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Thread: Michael Jackson - Xscape

  1. #1
    Grumpy Old Man Music Head's Avatar
    Join Date
    Aug 2009
    Lancaster, Kentucky, United States

    Default Michael Jackson - Xscape

    was hoping to spin the Black Keys but it's not out there
    so I'll settle for Michael

    enters the Billboard chart this week at #2

    Spotify online listen
    3.5 of 5.0 from allmusic

    skimpy album with 8 tracks
    they're probably holding back for the next one
    leadoff first single written by Paul Anka, cool
    can't say I would buy this
    not as big an MJ fan as most
    albums like this I always think if the artist
    wanted it released he would have released it

    Bio - from allmusic

    nice pic
    you don't have time to read his bio

    Album Review - from allmusic

    Underneath it all, underneath all the keyboards and programmed rhythms designed to bring the music on XSCAPE into the 21st century, is this
    simple fact: the lead single, "Love Never Felt So Good," was co-written by Paul Anka, a superstar of another era who never quite made his
    presence known in the new millennium. Jackson didn't care. MJ loved old show biz and songcraft in equal measure and that love can be heard on
    "Love Never Felt So Good," along with the other seven songs on XSCAPE. Only the second major posthumous release in his catalog -- he passed in
    2009 on the eve of an orchestrated comeback -- XSCAPE delves deep into that past, excavating songs that have been languishing in the vaults for
    various reasons since at least 1983 or perhaps later. Exact dates aren't published because XSCAPE isn't meant to be an archival release, it's
    designed to push Jackson back onto the charts, which means "Love Never Felt So Good" is constructed as a duet with Justin Timberlake, who is as
    eager as a puppy to sing with his idol. That he's not really trading lines with MJ doesn't matter; his presence is endorsement, ensuring chart
    attention which it might not have received. The deluxe edition of XSCAPE contains the original demos of the eight songs on this album -- it's a
    short record by any measure -- and, ultimately, these are fascinating in a way the finished tracks aren't; these spare voice and keyboard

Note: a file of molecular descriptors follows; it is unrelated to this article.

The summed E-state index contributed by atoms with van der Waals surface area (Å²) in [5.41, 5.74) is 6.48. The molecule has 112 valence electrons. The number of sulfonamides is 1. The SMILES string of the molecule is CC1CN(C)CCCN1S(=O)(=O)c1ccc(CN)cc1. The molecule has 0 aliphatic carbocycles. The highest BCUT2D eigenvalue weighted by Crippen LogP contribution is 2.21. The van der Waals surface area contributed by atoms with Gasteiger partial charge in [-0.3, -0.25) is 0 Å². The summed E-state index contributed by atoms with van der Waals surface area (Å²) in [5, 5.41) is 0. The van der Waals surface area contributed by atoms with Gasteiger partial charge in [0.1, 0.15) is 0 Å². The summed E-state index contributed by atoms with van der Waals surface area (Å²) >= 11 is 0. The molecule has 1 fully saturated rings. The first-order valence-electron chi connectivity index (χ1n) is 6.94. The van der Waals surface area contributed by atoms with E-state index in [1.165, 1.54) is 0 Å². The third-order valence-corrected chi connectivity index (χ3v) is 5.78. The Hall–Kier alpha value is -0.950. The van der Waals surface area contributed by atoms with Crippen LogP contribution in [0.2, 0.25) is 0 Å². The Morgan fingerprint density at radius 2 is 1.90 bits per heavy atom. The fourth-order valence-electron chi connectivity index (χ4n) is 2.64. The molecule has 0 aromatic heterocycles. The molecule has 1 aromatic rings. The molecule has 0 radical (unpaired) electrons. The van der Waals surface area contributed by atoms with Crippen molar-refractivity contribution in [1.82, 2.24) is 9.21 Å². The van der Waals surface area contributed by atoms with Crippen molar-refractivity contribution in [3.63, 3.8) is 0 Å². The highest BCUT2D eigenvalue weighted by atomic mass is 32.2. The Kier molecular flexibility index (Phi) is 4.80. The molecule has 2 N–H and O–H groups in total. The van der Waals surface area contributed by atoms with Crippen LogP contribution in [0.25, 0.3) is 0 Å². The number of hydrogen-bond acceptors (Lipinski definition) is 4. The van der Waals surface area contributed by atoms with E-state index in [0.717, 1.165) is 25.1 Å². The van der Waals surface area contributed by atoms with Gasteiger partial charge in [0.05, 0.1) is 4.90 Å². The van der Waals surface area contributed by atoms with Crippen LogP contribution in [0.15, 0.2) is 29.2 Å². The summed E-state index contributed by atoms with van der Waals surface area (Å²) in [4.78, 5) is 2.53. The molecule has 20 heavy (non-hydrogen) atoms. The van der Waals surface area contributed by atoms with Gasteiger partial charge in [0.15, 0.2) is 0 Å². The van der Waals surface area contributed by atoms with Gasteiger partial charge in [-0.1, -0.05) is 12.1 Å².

sketches are nevertheless full-bodied, so it's possible to imagine how the songs would've fit on Bad, Dangerous, or Invincible. Often, the demos
    reveal how strong Jackson's songwriting is -- they're so flexible, they could withstand any number of arrangements, which is why "Love Never
    Felt So Good" is so instructive. In its original voice-and-piano arrangement it's possible to hear its glitzy show biz roots via Anka, but the
    production -- supervised by L.A. Reid and Timbaland -- is clever, accentuating Off the Wall while being spare and clean enough to sound modern.
    This is especially true of the version of "Love," which is a duet with Justin Timberlake -- the show biz kid is happy to create an illusion --
    but the entire affair is savvier than 2010's Michael, which was caught between the twilight of sentiment and commerce. XSCAPE considers
    Jackson's legacy quite carefully, deciding to emphasize the splashy soul and diluted disco of Off the Wall over the triumphant Thriller or any
    of the calculated records that followed in its wake. If he had lived, Jackson likely wouldn't have followed this path -- everything from Bad and
    beyond showed he was acutely aware of pop trends, often to his detriment (he'd hold himself back instead of engage) -- but that's also the
    appeal of XSCAPE. Timbaland and Reid evoke the Michael Jackson we all love and miss, finding songs that are worthy and giving them arrangements
    that are simultaneously nostalgic and modern. It's a difficult trick to pull off but they largely succeed, so XSCAPE is a worthy and memorable
    coda to Jackson's career.

    we already posted the single, so I'll go for this one:

    Track Listing

    1. Love Never Felt So Good
    2. Chicago
    3. Loving You
    4. A Place with No Name
    5. Slave to the Rhythm
    6. Do You Know Where Your Children Are
    7. Blue Gangsta
    8. Xscape
    A man only learns in two ways, one by reading, and the other by association with smarter people.
    Will Rogers

  2. #2
    Record Label Executive
    Join Date
    Feb 2014


    I join Music Head in being tepid about MJ. As good as he was, he was a spent force without the guiding hand of the man not much talked about--Quincy Jones. Here's a revealing article about Mr. Jones' thoughts on X scape , the future and the legacy--when Mr. Jones talks, I most definitely pay attention:
    A man accustomed to hear only the echo of his own sentiments, soon bars all the common avenues of delight, and has no part in the general gratification of mankind--Dr. Johnson
    What he said. Amen, Bro--JazzboCR

  3. #3


    "off the wall","thriller" and "bad" would without a doubt be in my top 20 albums between the years 1979-89.

    after that i dont rate MJ's albums much at all...but he still made some very good tracks after that time.

    i like the single from the new album(the one with Justin Timberlake) and i also like the track linked above.

    i dont agree that without quincy Jones he was a spent force?!!...MJ did have talent but Quincy managed to drag more of it out of him.
    The Beatles were the same,without George Martin they would have simply been "another group from Liverpool", butMartin(like Quincy) pushed the artist over the boundaries of what they could do on their own.

    back to Michael...great pop songwriter, very good vocalist,out of this world dancer and performer on stage, he had no peers at all between 79-89, he was lightyears ahead of anyone else in the game.

    not sure if i'll buy the album, maybe so, if its on special at some point,but not full price!

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